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[bc-gnso] ICANN Issues Advice to IT Professionals on Name Collision Identification and Mitigation

  • To: <bc-gnso@xxxxxxxxx>
  • Subject: [bc-gnso] ICANN Issues Advice to IT Professionals on Name Collision Identification and Mitigation
  • From: "Benedetta Rossi" <bc-secretariat@xxxxxxxxx>
  • Date: Fri, 6 Dec 2013 20:54:36 +0100

Dear BC Members,

Please find below an ICANN Announcement regarding ICANN's issuing advice to
IT Professionals on name collision identification & mitigation, an
announcement of particular interest to business.



Kind Regards,


Benedetta Rossi

BC Secretariat







6 December 2013


ICANN Issues Advice to IT Professionals on Name Collision Identification and


Los Angeles, California.ICANN today issued comprehensive advice to IT
professionals worldwide on how to proactively identify and manage private
name space leakage into the public Domain Name System (DNS) and thus,
eliminate the causes of name collisions as new Top Level Domains (TLDs) are
added to the DNS. In a report titled Name Collision Identification and
Mitigation for IT Professionals, ICANN explains the nature and causes of
name collision and proposes a range of possible solutions.

Domain name collisions are not new. However the report addresses some
concerns that a number of applied-for new TLDs may be identical to names
used in private name spaces."

The report explains how DNS queries leak into the global DNS from private
name spaces and how these leaks can have unintended consequences. The report
shows that private networks will consistently, stably, and reliably perform
name resolution when they use Fully Qualified Domain Names (FQDNs) and
resolve them from the global DNS, and proposes methods to migrate to FQDNs.

"While it appears that name collisions won't affect significant numbers of
corporate network operators or Internet users, ICANN considers it essential
that it does everything possible to minimize potential impact and to offer
clear advice on dealing with the issue," said Paul Mockapetris, Global
Domains Division Security Advisor.

The report recommends that every organization that is not already using
FQDNs from the public DNS should consider the following strategy:

*       Monitor name services, compile a list of private TLDs or short
unqualified names you use internally, and compare the list you create
against the list of new TLD strings.
*       Formulate a plan to mitigate causes of leakage.
*       Prepare users for the impending change in name usage by notifying
them in advance or providing training
*       Implement your plan to mitigate the potential collision

The release of today's advice to IT professionals is the result of several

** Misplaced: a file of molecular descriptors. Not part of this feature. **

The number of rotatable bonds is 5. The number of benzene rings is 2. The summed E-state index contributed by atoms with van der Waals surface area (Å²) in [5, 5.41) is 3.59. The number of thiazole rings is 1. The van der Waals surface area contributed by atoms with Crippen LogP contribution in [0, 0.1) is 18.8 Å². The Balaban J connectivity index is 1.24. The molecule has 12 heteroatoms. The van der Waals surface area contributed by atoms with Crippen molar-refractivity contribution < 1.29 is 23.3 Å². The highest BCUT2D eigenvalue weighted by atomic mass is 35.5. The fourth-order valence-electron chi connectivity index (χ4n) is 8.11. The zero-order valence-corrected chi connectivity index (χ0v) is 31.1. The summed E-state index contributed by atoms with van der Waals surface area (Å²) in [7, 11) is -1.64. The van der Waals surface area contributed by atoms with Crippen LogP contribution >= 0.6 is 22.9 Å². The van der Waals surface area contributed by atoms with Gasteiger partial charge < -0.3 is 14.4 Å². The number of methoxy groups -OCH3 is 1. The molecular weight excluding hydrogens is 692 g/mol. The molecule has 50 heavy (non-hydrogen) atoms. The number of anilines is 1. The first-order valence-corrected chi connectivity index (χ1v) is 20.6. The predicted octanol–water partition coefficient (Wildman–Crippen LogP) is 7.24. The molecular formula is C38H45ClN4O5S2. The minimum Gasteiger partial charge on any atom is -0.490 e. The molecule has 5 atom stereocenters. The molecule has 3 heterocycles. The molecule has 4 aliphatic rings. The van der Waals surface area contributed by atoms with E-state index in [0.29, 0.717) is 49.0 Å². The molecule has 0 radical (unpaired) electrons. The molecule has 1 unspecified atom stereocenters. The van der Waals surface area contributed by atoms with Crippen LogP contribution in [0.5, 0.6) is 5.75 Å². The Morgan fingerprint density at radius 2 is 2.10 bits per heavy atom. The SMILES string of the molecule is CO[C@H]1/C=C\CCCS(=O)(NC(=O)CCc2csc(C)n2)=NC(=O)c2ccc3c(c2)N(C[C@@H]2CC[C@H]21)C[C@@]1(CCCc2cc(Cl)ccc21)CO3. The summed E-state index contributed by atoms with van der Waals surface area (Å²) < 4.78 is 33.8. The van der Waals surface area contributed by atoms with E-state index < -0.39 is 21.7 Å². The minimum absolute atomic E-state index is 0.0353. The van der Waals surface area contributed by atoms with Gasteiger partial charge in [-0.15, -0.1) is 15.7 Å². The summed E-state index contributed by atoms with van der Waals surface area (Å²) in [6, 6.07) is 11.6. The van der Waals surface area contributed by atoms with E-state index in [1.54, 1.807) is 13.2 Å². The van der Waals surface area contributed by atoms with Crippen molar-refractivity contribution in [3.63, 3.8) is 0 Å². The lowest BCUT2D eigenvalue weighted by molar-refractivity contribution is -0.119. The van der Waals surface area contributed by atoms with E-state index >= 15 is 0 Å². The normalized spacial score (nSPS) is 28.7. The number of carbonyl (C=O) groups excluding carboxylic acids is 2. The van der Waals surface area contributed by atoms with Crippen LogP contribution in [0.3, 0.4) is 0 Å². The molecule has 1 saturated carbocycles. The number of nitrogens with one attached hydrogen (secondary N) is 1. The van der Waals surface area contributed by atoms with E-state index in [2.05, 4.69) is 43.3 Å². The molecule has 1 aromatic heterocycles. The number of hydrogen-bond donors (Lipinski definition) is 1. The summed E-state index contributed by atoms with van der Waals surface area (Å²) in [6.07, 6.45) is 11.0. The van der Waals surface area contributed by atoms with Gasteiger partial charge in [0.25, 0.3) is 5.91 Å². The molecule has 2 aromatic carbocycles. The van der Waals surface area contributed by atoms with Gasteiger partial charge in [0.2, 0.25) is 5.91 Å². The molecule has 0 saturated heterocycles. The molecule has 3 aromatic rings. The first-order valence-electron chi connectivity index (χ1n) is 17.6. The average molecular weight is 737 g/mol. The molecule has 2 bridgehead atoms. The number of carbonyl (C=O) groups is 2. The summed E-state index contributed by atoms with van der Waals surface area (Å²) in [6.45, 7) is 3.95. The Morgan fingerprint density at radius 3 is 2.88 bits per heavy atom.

months of diligent work by ICANN's staff, subject matter experts, the ICANN
Executive Team and the Board of Directors.

"The report we've issued today offers IT professionals, whether they work in
large organizations or small companies, comprehensive advice and suggested
remedies that can be simple to implement," said Dave Piscitello, Vice
President of Security and ICT Coordination. "While other interim or
makeshift solutions may exist, migration using FQDNs has lasting value -
once you've done this, you are good to go for now and future new TLD

The report, along with additional useful information and resources, can be
found at: http://www.icann.org/en/help/name-collision.





Brad White
Director Global Media Affairs
Washington, D.C.
Tel: +1.202.570.7118
E: brad.white@xxxxxxxxx

James Cole
ICANN Global Media Coordinator
Washington, D.C.
Tel.  +1 202.570.7240
E: james.cole@xxxxxxxxx

Andrew Robertson
Edelman Public Relations
London, U.K.
Tel.  + 44 (7811) 341 945
E: andrew.robertson@xxxxxxxxxxx


About ICANN: ICANN's mission is to ensure a stable, secure and unified
global Internet. To reach another person on the Internet you have to type an
address into your computer - a name or a number. That address has to be
unique so computers know where to find each other. ICANN coordinates these
unique identifiers across the world. Without that coordination we wouldn't
have one global Internet. ICANN was formed in 1998. It is a not-for-profit
public-benefit corporation with participants from all over the world
dedicated to keeping the Internet secure, stable and interoperable. It
promotes competition and develops policy on the Internet's unique
identifiers. ICANN doesn't control content on the Internet. It cannot stop
spam and it doesn't deal with access to the Internet. But through its
coordination role of the Internet's naming system, it does have an important
impact on the expansion and evolution of the Internet. For more information
please visit:  <http://www.icann.org> www.icann.org.


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